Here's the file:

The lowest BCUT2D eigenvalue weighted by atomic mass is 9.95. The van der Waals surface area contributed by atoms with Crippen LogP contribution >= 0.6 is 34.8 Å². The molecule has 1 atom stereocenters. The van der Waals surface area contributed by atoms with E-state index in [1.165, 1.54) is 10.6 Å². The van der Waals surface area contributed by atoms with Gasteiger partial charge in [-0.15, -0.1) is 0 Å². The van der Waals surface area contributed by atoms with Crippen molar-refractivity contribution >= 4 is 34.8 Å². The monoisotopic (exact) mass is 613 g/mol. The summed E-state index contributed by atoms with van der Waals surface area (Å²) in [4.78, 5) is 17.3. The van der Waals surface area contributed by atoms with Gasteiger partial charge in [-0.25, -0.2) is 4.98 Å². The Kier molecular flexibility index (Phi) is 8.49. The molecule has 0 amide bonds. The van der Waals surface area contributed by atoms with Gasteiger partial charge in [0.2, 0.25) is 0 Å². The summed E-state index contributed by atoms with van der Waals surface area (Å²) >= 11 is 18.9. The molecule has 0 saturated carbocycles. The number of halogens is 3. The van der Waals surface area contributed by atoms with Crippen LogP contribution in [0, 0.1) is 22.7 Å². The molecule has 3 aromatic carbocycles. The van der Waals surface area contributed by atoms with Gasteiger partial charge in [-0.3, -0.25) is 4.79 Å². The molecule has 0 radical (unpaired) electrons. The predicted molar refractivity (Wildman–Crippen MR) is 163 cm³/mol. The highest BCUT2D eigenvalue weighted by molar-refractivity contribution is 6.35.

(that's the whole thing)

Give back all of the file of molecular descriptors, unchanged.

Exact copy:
The lowest BCUT2D eigenvalue weighted by atomic mass is 9.95. The van der Waals surface area contributed by atoms with Crippen LogP contribution >= 0.6 is 34.8 Å². The molecule has 1 atom stereocenters. The van der Waals surface area contributed by atoms with E-state index in [1.165, 1.54) is 10.6 Å². The van der Waals surface area contributed by atoms with Gasteiger partial charge in [-0.15, -0.1) is 0 Å². The van der Waals surface area contributed by atoms with Crippen molar-refractivity contribution >= 4 is 34.8 Å². The monoisotopic (exact) mass is 613 g/mol. The summed E-state index contributed by atoms with van der Waals surface area (Å²) in [4.78, 5) is 17.3. The van der Waals surface area contributed by atoms with Gasteiger partial charge in [-0.25, -0.2) is 4.98 Å². The Kier molecular flexibility index (Phi) is 8.49. The molecule has 0 amide bonds. The van der Waals surface area contributed by atoms with Gasteiger partial charge in [0.2, 0.25) is 0 Å². The summed E-state index contributed by atoms with van der Waals surface area (Å²) >= 11 is 18.9. The molecule has 0 saturated carbocycles. The number of halogens is 3. The van der Waals surface area contributed by atoms with Crippen LogP contribution in [0, 0.1) is 22.7 Å². The molecule has 3 aromatic carbocycles. The van der Waals surface area contributed by atoms with Gasteiger partial charge in [-0.3, -0.25) is 4.79 Å². The molecule has 0 radical (unpaired) electrons. The predicted molar refractivity (Wildman–Crippen MR) is 163 cm³/mol. The highest BCUT2D eigenvalue weighted by molar-refractivity contribution is 6.35.